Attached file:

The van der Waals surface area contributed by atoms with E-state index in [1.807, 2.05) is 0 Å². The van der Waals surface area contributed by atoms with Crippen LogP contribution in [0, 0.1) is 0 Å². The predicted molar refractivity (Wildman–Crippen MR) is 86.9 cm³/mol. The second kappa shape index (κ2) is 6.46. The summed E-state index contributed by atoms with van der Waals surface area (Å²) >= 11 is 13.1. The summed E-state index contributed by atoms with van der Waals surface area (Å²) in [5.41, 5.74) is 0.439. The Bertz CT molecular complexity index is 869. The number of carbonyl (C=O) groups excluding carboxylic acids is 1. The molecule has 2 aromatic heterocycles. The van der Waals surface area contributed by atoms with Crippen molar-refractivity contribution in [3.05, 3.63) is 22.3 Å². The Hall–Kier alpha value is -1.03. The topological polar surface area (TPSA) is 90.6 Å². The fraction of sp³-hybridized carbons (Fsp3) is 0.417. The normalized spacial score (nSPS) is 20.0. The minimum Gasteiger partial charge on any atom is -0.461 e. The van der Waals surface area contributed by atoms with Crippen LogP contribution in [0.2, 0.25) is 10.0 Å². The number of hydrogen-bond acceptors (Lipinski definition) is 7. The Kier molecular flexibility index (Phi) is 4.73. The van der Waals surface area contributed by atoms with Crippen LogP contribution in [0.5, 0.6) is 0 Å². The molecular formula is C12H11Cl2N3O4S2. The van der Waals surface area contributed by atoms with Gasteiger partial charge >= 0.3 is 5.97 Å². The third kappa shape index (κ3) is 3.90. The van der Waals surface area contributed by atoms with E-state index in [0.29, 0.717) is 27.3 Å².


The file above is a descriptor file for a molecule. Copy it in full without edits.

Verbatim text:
The van der Waals surface area contributed by atoms with E-state index in [1.807, 2.05) is 0 Å². The van der Waals surface area contributed by atoms with Crippen LogP contribution in [0, 0.1) is 0 Å². The predicted molar refractivity (Wildman–Crippen MR) is 86.9 cm³/mol. The second kappa shape index (κ2) is 6.46. The summed E-state index contributed by atoms with van der Waals surface area (Å²) >= 11 is 13.1. The summed E-state index contributed by atoms with van der Waals surface area (Å²) in [5.41, 5.74) is 0.439. The Bertz CT molecular complexity index is 869. The number of carbonyl (C=O) groups excluding carboxylic acids is 1. The molecule has 2 aromatic heterocycles. The van der Waals surface area contributed by atoms with Crippen molar-refractivity contribution in [3.05, 3.63) is 22.3 Å². The Hall–Kier alpha value is -1.03. The topological polar surface area (TPSA) is 90.6 Å². The fraction of sp³-hybridized carbons (Fsp3) is 0.417. The normalized spacial score (nSPS) is 20.0. The minimum Gasteiger partial charge on any atom is -0.461 e. The van der Waals surface area contributed by atoms with Crippen LogP contribution in [0.2, 0.25) is 10.0 Å². The number of hydrogen-bond acceptors (Lipinski definition) is 7. The Kier molecular flexibility index (Phi) is 4.73. The van der Waals surface area contributed by atoms with Crippen LogP contribution in [0.5, 0.6) is 0 Å². The molecular formula is C12H11Cl2N3O4S2. The van der Waals surface area contributed by atoms with Gasteiger partial charge >= 0.3 is 5.97 Å². The third kappa shape index (κ3) is 3.90. The van der Waals surface area contributed by atoms with E-state index in [0.29, 0.717) is 27.3 Å².